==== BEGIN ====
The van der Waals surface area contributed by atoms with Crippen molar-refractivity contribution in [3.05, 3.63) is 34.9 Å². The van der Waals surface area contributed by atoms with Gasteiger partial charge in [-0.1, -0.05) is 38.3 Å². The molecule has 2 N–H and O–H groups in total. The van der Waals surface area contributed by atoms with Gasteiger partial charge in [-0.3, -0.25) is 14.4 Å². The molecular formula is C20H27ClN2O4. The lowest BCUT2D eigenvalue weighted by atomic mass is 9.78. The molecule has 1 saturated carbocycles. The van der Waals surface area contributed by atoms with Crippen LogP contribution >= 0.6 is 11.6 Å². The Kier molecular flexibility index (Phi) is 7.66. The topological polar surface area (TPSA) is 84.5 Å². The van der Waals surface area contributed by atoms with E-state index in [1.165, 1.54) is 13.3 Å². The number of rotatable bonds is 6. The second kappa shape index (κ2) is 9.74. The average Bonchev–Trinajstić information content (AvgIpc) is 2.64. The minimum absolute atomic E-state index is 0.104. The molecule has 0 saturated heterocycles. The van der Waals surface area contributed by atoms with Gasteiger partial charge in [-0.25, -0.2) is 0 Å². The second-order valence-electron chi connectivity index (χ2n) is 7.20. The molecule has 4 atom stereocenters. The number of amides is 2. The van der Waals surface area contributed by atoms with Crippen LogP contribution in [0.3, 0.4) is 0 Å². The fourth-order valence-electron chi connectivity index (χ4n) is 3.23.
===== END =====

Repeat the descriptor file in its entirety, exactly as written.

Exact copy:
The van der Waals surface area contributed by atoms with Crippen molar-refractivity contribution in [3.05, 3.63) is 34.9 Å². The van der Waals surface area contributed by atoms with Gasteiger partial charge in [-0.1, -0.05) is 38.3 Å². The molecule has 2 N–H and O–H groups in total. The van der Waals surface area contributed by atoms with Gasteiger partial charge in [-0.3, -0.25) is 14.4 Å². The molecular formula is C20H27ClN2O4. The lowest BCUT2D eigenvalue weighted by atomic mass is 9.78. The molecule has 1 saturated carbocycles. The van der Waals surface area contributed by atoms with Crippen LogP contribution >= 0.6 is 11.6 Å². The Kier molecular flexibility index (Phi) is 7.66. The topological polar surface area (TPSA) is 84.5 Å². The van der Waals surface area contributed by atoms with E-state index in [1.165, 1.54) is 13.3 Å². The number of rotatable bonds is 6. The second kappa shape index (κ2) is 9.74. The average Bonchev–Trinajstić information content (AvgIpc) is 2.64. The minimum absolute atomic E-state index is 0.104. The molecule has 0 saturated heterocycles. The van der Waals surface area contributed by atoms with Gasteiger partial charge in [-0.25, -0.2) is 0 Å². The second-order valence-electron chi connectivity index (χ2n) is 7.20. The molecule has 4 atom stereocenters. The number of amides is 2. The van der Waals surface area contributed by atoms with Crippen LogP contribution in [0.3, 0.4) is 0 Å². The fourth-order valence-electron chi connectivity index (χ4n) is 3.23.